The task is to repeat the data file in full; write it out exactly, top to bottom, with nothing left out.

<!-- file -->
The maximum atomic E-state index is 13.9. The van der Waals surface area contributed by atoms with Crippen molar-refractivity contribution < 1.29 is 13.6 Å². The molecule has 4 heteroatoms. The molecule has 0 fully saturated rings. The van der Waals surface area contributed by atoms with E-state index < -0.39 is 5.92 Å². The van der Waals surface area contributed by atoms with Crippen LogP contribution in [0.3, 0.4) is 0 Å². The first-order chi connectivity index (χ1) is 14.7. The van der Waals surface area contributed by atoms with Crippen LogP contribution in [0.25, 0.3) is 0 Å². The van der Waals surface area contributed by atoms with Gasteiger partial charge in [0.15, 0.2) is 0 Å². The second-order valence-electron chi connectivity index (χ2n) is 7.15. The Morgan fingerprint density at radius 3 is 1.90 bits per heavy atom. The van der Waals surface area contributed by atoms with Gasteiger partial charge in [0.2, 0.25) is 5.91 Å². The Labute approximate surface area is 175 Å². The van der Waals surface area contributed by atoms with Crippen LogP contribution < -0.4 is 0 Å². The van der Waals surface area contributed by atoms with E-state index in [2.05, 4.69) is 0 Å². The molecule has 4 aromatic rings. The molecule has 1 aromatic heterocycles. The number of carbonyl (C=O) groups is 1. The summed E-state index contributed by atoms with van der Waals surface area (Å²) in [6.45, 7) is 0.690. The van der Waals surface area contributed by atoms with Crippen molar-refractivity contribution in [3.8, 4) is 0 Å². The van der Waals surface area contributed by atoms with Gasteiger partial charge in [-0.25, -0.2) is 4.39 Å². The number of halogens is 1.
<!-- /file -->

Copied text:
The maximum atomic E-state index is 13.9. The van der Waals surface area contributed by atoms with Crippen molar-refractivity contribution < 1.29 is 13.6 Å². The molecule has 4 heteroatoms. The molecule has 0 fully saturated rings. The van der Waals surface area contributed by atoms with E-state index < -0.39 is 5.92 Å². The van der Waals surface area contributed by atoms with Crippen LogP contribution in [0.3, 0.4) is 0 Å². The first-order chi connectivity index (χ1) is 14.7. The van der Waals surface area contributed by atoms with Crippen LogP contribution in [0.25, 0.3) is 0 Å². The van der Waals surface area contributed by atoms with Gasteiger partial charge in [0.15, 0.2) is 0 Å². The second-order valence-electron chi connectivity index (χ2n) is 7.15. The Morgan fingerprint density at radius 3 is 1.90 bits per heavy atom. The van der Waals surface area contributed by atoms with Gasteiger partial charge in [0.2, 0.25) is 5.91 Å². The Labute approximate surface area is 175 Å². The van der Waals surface area contributed by atoms with Crippen LogP contribution < -0.4 is 0 Å². The van der Waals surface area contributed by atoms with E-state index in [2.05, 4.69) is 0 Å². The molecule has 4 aromatic rings. The molecule has 1 aromatic heterocycles. The number of carbonyl (C=O) groups is 1. The summed E-state index contributed by atoms with van der Waals surface area (Å²) in [6.45, 7) is 0.690. The van der Waals surface area contributed by atoms with Crippen molar-refractivity contribution in [3.8, 4) is 0 Å². The van der Waals surface area contributed by atoms with Gasteiger partial charge in [-0.25, -0.2) is 4.39 Å². The number of halogens is 1.